Teen power

I am sitting up in bed nursing a hangover from last night’s work drinks and listening to Lorde’s extraordinary new album (Melodrama). You can read a review here or just jump over to Spotify. It makes me even more excited that I’m going to the Lorde concert in the forecourt of the Sydney Opera House later this year.

It amazes me that she’s only 20 now and was 16 when her first album (Pure Heroine) was released. She’s such a talented songwriter and singer. There’s an  interview with her in the paper today.

But of course teenagers are capable of amazing things. That’s something adults sometimes forget, but it’s every young-adult writer needs to remember. Never underestimate.

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Lorde performing in 2013. Creative Commons via Flickr.

 

The story of my life (not my life story)

Credit: Ivo Kendra (Creative Commons).

This is what happens: I start a project and then get slammed with life, blink, and it’s a month or two later and the project has fallen by the wayside. Every. Damn. Time.

Since my last post, Fairfax journos went out on strike for a week to protest mass redundancies, we’ve gone back to work and people have started leaving. There are huge numbers going, but at least they got there with voluntary redundancies and didn’t have to go to forced. That’s been rather … distracting.

I’ve also had to deal with some family and health matters. Oh and I had a birthday and celebrated with going out for bowling and karaoke. Among other things, I sang “Black Hole Sun” in tribute to the late, great Chris Cornell of Soundgarden.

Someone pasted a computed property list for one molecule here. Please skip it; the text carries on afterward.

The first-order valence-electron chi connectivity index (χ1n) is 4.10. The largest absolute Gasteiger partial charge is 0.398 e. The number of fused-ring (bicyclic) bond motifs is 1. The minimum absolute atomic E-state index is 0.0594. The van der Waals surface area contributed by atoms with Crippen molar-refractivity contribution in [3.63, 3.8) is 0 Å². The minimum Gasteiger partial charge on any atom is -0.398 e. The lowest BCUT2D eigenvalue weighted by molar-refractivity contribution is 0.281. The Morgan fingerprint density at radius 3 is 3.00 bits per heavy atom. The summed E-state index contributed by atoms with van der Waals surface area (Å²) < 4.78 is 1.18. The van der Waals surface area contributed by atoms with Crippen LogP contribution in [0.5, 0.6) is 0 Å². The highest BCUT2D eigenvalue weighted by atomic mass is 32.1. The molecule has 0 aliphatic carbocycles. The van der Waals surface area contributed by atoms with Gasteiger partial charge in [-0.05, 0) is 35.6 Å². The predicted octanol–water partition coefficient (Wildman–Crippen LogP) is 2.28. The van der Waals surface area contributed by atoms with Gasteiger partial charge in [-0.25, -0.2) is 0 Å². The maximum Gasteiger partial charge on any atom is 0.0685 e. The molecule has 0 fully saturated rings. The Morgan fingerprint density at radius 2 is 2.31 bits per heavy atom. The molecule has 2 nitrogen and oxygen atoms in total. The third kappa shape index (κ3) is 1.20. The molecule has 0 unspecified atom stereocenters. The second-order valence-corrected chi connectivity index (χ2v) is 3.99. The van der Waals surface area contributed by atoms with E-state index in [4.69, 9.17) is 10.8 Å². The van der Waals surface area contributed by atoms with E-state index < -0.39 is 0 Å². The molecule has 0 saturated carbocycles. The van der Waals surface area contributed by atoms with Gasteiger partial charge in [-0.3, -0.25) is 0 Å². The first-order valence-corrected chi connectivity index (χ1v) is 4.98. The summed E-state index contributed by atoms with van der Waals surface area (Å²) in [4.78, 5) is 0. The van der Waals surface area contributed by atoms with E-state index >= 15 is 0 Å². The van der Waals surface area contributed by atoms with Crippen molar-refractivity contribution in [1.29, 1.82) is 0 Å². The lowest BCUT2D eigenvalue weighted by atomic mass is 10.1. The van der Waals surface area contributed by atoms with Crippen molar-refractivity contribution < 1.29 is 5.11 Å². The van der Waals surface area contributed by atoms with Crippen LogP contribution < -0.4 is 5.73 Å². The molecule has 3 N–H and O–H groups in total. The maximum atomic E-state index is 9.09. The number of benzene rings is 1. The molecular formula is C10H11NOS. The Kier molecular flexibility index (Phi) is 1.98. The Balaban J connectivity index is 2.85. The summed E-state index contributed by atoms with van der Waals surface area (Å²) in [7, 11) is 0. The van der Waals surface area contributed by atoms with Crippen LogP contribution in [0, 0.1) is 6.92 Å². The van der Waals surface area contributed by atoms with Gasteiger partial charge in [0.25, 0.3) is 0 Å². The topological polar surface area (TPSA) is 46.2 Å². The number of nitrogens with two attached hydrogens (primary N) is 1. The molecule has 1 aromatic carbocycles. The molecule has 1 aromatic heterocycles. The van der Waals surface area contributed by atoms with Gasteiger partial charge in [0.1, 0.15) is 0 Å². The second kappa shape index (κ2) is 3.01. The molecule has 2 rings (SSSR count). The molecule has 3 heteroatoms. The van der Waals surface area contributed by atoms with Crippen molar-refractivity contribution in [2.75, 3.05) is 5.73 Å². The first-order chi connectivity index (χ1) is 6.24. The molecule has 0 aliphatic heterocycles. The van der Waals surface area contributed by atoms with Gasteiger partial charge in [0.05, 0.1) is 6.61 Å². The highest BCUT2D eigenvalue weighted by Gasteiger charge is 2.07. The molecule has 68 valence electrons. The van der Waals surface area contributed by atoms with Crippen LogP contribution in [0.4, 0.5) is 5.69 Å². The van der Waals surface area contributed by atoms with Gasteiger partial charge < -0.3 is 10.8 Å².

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Chris Cornell performing in 2007.

On the writing front, I have finished an article for Good Weekend that has been taking up a lot of mental space. There’s been a change in editor in the mean time. The old editor says I did a “marvellous job” so fingers crossed that the new editor likes it too.

I’ve also been doing a lot of reading particularly in young adult fantasy, the genre I’m writing in. I would like to share that with you soon.

Weekly update (April 22-28)

I’m planning to make a weekly post to update you on the week that was and the week ahead, with a focus on writing. I hope this will keep me focused and accountable.

My writing this week:

What I learned:

  • Writing the column about deliberate rest has made me think a lot about how to incorporate writing into my routine, but also making time for the activities that recharge me. It’s beyond sleep and exercise – I need walks where I can let my mind wander, time in nature, and deep play. I’m going to think about my schedule more deeply over the weekend.
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View of Sydney Harbour and North Head from the Spit to Manly bushwalk.
  • My deliberate rest this week included a singing lesson, bushwalking with my family, a workout at the gym, singing in the Welcome Choir, and seeing a play at Belvoir St Theatre. Also generally better discipline about going to bed on time – the previous week I had been gorging myself on a TV series, but that’s over now.

My focus next week:

  • Working on a podcast pilot at work.
  • Writing the final draft (hopefully) of a feature for Good Weekend.
  • My Mind Over Money column.
  • Getting up and 6am every day and doing free writing and exercises themed on my novel to get myself immersed in the world and the characters.
  • Taking my broken computer with the draft of my novel to see if the data can be retrieved. I do have backups but I think they’re old.
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The box office at Belvoir St Theatre. The bubbles and the duck lamp featured in the play.